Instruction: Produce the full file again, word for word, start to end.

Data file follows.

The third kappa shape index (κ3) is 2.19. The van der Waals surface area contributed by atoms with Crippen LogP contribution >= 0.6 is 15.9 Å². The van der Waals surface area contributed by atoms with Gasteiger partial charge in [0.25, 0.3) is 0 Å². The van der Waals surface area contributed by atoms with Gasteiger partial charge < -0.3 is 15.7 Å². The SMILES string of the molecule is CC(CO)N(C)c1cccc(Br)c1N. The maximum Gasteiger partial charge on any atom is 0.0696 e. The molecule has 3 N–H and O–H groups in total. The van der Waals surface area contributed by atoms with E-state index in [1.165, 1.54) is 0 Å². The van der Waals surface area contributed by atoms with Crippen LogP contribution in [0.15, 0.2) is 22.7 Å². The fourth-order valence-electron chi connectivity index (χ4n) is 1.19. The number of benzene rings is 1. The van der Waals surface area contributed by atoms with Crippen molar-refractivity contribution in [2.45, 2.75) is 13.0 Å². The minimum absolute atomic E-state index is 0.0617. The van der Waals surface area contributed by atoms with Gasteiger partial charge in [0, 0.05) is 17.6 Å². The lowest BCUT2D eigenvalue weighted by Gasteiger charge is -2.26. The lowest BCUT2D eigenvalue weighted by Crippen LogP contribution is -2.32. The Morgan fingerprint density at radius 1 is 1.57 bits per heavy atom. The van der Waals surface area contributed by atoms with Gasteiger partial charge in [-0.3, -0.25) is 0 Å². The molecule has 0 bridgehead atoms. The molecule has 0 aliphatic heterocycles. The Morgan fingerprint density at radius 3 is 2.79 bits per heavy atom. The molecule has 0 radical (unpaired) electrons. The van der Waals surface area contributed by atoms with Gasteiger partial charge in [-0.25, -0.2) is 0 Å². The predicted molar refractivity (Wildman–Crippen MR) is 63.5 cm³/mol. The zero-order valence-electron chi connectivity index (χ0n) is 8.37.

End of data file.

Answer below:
The third kappa shape index (κ3) is 2.19. The van der Waals surface area contributed by atoms with Crippen LogP contribution >= 0.6 is 15.9 Å². The van der Waals surface area contributed by atoms with Gasteiger partial charge in [0.25, 0.3) is 0 Å². The van der Waals surface area contributed by atoms with Gasteiger partial charge < -0.3 is 15.7 Å². The SMILES string of the molecule is CC(CO)N(C)c1cccc(Br)c1N. The maximum Gasteiger partial charge on any atom is 0.0696 e. The molecule has 3 N–H and O–H groups in total. The van der Waals surface area contributed by atoms with E-state index in [1.165, 1.54) is 0 Å². The van der Waals surface area contributed by atoms with Crippen LogP contribution in [0.15, 0.2) is 22.7 Å². The fourth-order valence-electron chi connectivity index (χ4n) is 1.19. The number of benzene rings is 1. The van der Waals surface area contributed by atoms with Crippen molar-refractivity contribution in [2.45, 2.75) is 13.0 Å². The minimum absolute atomic E-state index is 0.0617. The van der Waals surface area contributed by atoms with Gasteiger partial charge in [0, 0.05) is 17.6 Å². The lowest BCUT2D eigenvalue weighted by Gasteiger charge is -2.26. The lowest BCUT2D eigenvalue weighted by Crippen LogP contribution is -2.32. The Morgan fingerprint density at radius 1 is 1.57 bits per heavy atom. The van der Waals surface area contributed by atoms with Gasteiger partial charge in [-0.3, -0.25) is 0 Å². The molecule has 0 bridgehead atoms. The molecule has 0 aliphatic heterocycles. The Morgan fingerprint density at radius 3 is 2.79 bits per heavy atom. The molecule has 0 radical (unpaired) electrons. The van der Waals surface area contributed by atoms with Gasteiger partial charge in [-0.25, -0.2) is 0 Å². The predicted molar refractivity (Wildman–Crippen MR) is 63.5 cm³/mol. The zero-order valence-electron chi connectivity index (χ0n) is 8.37.